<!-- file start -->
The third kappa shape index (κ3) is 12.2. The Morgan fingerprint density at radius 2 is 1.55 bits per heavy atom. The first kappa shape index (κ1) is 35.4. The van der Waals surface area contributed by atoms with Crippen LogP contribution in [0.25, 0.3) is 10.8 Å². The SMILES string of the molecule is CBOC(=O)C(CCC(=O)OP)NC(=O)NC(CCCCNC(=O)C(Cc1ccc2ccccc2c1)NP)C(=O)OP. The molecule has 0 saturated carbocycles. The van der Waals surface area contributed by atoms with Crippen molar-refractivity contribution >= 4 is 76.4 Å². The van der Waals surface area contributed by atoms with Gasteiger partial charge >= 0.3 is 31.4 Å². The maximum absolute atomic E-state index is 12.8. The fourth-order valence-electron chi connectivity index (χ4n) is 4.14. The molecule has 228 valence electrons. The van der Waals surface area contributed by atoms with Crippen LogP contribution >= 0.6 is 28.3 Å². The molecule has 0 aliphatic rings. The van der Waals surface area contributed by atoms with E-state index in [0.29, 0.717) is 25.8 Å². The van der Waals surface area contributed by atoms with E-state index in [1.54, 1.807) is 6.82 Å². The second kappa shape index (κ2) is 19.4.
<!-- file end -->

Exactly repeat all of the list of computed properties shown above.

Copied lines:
The third kappa shape index (κ3) is 12.2. The Morgan fingerprint density at radius 2 is 1.55 bits per heavy atom. The first kappa shape index (κ1) is 35.4. The van der Waals surface area contributed by atoms with Crippen LogP contribution in [0.25, 0.3) is 10.8 Å². The SMILES string of the molecule is CBOC(=O)C(CCC(=O)OP)NC(=O)NC(CCCCNC(=O)C(Cc1ccc2ccccc2c1)NP)C(=O)OP. The molecule has 0 saturated carbocycles. The van der Waals surface area contributed by atoms with Crippen molar-refractivity contribution >= 4 is 76.4 Å². The van der Waals surface area contributed by atoms with Gasteiger partial charge >= 0.3 is 31.4 Å². The maximum absolute atomic E-state index is 12.8. The fourth-order valence-electron chi connectivity index (χ4n) is 4.14. The molecule has 228 valence electrons. The van der Waals surface area contributed by atoms with Crippen LogP contribution >= 0.6 is 28.3 Å². The molecule has 0 aliphatic rings. The van der Waals surface area contributed by atoms with E-state index in [0.29, 0.717) is 25.8 Å². The van der Waals surface area contributed by atoms with E-state index in [1.54, 1.807) is 6.82 Å². The second kappa shape index (κ2) is 19.4.